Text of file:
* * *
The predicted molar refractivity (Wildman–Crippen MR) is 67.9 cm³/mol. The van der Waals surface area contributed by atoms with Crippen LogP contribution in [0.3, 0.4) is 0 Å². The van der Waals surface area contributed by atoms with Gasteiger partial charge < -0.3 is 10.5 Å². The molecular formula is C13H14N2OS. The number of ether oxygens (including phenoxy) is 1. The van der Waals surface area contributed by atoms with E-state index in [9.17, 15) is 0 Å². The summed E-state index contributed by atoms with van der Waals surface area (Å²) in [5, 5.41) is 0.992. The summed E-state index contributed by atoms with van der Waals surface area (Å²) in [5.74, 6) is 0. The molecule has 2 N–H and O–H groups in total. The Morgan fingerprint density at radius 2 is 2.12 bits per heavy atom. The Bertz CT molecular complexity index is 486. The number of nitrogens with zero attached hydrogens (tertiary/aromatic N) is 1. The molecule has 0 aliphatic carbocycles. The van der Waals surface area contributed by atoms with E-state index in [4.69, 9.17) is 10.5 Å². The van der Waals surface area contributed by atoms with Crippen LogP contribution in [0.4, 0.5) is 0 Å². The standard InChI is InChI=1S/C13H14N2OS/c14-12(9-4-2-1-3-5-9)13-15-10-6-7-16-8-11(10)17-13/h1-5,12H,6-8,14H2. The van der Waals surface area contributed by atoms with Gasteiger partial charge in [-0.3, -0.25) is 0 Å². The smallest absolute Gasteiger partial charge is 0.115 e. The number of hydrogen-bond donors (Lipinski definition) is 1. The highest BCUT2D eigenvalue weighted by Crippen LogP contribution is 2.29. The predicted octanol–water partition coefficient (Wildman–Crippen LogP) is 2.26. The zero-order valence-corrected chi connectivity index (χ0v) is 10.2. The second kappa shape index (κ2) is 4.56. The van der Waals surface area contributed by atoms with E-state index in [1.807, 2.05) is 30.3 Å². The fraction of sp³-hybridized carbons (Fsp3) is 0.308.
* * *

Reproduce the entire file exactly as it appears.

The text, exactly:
The predicted molar refractivity (Wildman–Crippen MR) is 67.9 cm³/mol. The van der Waals surface area contributed by atoms with Crippen LogP contribution in [0.3, 0.4) is 0 Å². The van der Waals surface area contributed by atoms with Gasteiger partial charge < -0.3 is 10.5 Å². The molecular formula is C13H14N2OS. The number of ether oxygens (including phenoxy) is 1. The van der Waals surface area contributed by atoms with E-state index in [9.17, 15) is 0 Å². The summed E-state index contributed by atoms with van der Waals surface area (Å²) in [5, 5.41) is 0.992. The summed E-state index contributed by atoms with van der Waals surface area (Å²) in [5.74, 6) is 0. The molecule has 2 N–H and O–H groups in total. The Morgan fingerprint density at radius 2 is 2.12 bits per heavy atom. The Bertz CT molecular complexity index is 486. The number of nitrogens with zero attached hydrogens (tertiary/aromatic N) is 1. The molecule has 0 aliphatic carbocycles. The van der Waals surface area contributed by atoms with E-state index in [4.69, 9.17) is 10.5 Å². The van der Waals surface area contributed by atoms with Crippen LogP contribution in [0.4, 0.5) is 0 Å². The standard InChI is InChI=1S/C13H14N2OS/c14-12(9-4-2-1-3-5-9)13-15-10-6-7-16-8-11(10)17-13/h1-5,12H,6-8,14H2. The van der Waals surface area contributed by atoms with Gasteiger partial charge in [-0.3, -0.25) is 0 Å². The smallest absolute Gasteiger partial charge is 0.115 e. The number of hydrogen-bond donors (Lipinski definition) is 1. The highest BCUT2D eigenvalue weighted by Crippen LogP contribution is 2.29. The predicted octanol–water partition coefficient (Wildman–Crippen LogP) is 2.26. The zero-order valence-corrected chi connectivity index (χ0v) is 10.2. The second kappa shape index (κ2) is 4.56. The van der Waals surface area contributed by atoms with E-state index in [1.807, 2.05) is 30.3 Å². The fraction of sp³-hybridized carbons (Fsp3) is 0.308.